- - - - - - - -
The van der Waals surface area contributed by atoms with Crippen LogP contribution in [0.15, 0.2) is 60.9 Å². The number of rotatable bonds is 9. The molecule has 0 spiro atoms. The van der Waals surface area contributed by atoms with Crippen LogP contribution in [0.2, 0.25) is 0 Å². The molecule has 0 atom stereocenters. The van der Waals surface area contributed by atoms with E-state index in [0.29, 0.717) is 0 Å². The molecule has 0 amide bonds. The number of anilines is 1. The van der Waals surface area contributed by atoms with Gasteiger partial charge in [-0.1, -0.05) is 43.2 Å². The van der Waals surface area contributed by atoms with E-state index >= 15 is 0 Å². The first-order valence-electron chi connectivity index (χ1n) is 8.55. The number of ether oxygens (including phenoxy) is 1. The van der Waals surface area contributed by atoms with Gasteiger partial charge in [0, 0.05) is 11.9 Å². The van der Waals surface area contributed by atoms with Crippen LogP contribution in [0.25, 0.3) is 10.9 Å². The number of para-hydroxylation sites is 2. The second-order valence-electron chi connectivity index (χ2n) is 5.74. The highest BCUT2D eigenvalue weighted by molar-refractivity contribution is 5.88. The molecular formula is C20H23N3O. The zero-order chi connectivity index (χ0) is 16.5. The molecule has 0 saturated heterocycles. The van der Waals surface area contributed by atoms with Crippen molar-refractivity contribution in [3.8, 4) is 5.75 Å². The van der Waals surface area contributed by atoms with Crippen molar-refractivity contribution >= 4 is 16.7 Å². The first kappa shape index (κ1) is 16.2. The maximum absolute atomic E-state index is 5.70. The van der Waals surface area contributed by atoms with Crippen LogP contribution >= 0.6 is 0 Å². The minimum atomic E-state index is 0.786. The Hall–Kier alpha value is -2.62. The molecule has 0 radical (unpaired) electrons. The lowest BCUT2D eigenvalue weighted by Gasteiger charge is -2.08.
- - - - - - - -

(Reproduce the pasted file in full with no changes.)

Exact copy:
The van der Waals surface area contributed by atoms with Crippen LogP contribution in [0.15, 0.2) is 60.9 Å². The number of rotatable bonds is 9. The molecule has 0 spiro atoms. The van der Waals surface area contributed by atoms with Crippen LogP contribution in [0.2, 0.25) is 0 Å². The molecule has 0 atom stereocenters. The van der Waals surface area contributed by atoms with E-state index in [0.29, 0.717) is 0 Å². The molecule has 0 amide bonds. The number of anilines is 1. The van der Waals surface area contributed by atoms with Gasteiger partial charge in [-0.1, -0.05) is 43.2 Å². The van der Waals surface area contributed by atoms with E-state index >= 15 is 0 Å². The first-order valence-electron chi connectivity index (χ1n) is 8.55. The number of ether oxygens (including phenoxy) is 1. The van der Waals surface area contributed by atoms with Gasteiger partial charge in [0, 0.05) is 11.9 Å². The van der Waals surface area contributed by atoms with Crippen LogP contribution in [0.25, 0.3) is 10.9 Å². The number of para-hydroxylation sites is 2. The second-order valence-electron chi connectivity index (χ2n) is 5.74. The highest BCUT2D eigenvalue weighted by molar-refractivity contribution is 5.88. The molecular formula is C20H23N3O. The zero-order chi connectivity index (χ0) is 16.5. The molecule has 0 saturated heterocycles. The van der Waals surface area contributed by atoms with Crippen molar-refractivity contribution in [3.8, 4) is 5.75 Å². The van der Waals surface area contributed by atoms with Crippen molar-refractivity contribution >= 4 is 16.7 Å². The first kappa shape index (κ1) is 16.2. The maximum absolute atomic E-state index is 5.70. The van der Waals surface area contributed by atoms with Crippen LogP contribution >= 0.6 is 0 Å². The minimum atomic E-state index is 0.786. The Hall–Kier alpha value is -2.62. The molecule has 0 radical (unpaired) electrons. The lowest BCUT2D eigenvalue weighted by Gasteiger charge is -2.08.